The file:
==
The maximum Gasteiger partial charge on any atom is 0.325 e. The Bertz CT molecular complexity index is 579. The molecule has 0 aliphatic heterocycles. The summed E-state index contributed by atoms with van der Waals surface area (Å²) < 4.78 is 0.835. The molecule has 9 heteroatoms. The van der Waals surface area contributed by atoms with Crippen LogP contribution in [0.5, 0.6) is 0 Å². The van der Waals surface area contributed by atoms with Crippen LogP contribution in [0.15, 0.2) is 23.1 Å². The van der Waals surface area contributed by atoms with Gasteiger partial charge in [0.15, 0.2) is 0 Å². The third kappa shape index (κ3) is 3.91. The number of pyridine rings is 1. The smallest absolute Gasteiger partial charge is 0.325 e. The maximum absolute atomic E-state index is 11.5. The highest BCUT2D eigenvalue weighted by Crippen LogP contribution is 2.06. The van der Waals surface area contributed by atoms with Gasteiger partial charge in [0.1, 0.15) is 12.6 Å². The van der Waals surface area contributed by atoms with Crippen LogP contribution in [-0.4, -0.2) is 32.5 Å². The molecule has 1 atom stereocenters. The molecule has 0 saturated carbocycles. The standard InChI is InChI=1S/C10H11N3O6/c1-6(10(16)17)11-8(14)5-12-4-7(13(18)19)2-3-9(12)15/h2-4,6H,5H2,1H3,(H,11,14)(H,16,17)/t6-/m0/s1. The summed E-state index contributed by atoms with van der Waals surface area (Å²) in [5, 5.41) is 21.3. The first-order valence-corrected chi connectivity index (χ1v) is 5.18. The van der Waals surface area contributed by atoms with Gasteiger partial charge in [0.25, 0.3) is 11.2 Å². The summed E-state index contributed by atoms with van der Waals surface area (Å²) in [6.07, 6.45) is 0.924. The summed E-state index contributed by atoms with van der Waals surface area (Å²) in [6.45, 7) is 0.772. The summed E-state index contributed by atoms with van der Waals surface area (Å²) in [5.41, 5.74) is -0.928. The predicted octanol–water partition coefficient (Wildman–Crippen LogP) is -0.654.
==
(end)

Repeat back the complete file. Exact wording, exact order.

The maximum Gasteiger partial charge on any atom is 0.325 e. The Bertz CT molecular complexity index is 579. The molecule has 0 aliphatic heterocycles. The summed E-state index contributed by atoms with van der Waals surface area (Å²) < 4.78 is 0.835. The molecule has 9 heteroatoms. The van der Waals surface area contributed by atoms with Crippen LogP contribution in [0.5, 0.6) is 0 Å². The van der Waals surface area contributed by atoms with Crippen LogP contribution in [0.15, 0.2) is 23.1 Å². The van der Waals surface area contributed by atoms with Gasteiger partial charge in [0.15, 0.2) is 0 Å². The third kappa shape index (κ3) is 3.91. The number of pyridine rings is 1. The smallest absolute Gasteiger partial charge is 0.325 e. The maximum absolute atomic E-state index is 11.5. The highest BCUT2D eigenvalue weighted by Crippen LogP contribution is 2.06. The van der Waals surface area contributed by atoms with Gasteiger partial charge in [0.1, 0.15) is 12.6 Å². The van der Waals surface area contributed by atoms with Crippen LogP contribution in [-0.4, -0.2) is 32.5 Å². The molecule has 1 atom stereocenters. The molecule has 0 saturated carbocycles. The standard InChI is InChI=1S/C10H11N3O6/c1-6(10(16)17)11-8(14)5-12-4-7(13(18)19)2-3-9(12)15/h2-4,6H,5H2,1H3,(H,11,14)(H,16,17)/t6-/m0/s1. The summed E-state index contributed by atoms with van der Waals surface area (Å²) in [5, 5.41) is 21.3. The first-order valence-corrected chi connectivity index (χ1v) is 5.18. The van der Waals surface area contributed by atoms with Gasteiger partial charge in [0.25, 0.3) is 11.2 Å². The summed E-state index contributed by atoms with van der Waals surface area (Å²) in [6.07, 6.45) is 0.924. The summed E-state index contributed by atoms with van der Waals surface area (Å²) in [6.45, 7) is 0.772. The summed E-state index contributed by atoms with van der Waals surface area (Å²) in [5.41, 5.74) is -0.928. The predicted octanol–water partition coefficient (Wildman–Crippen LogP) is -0.654.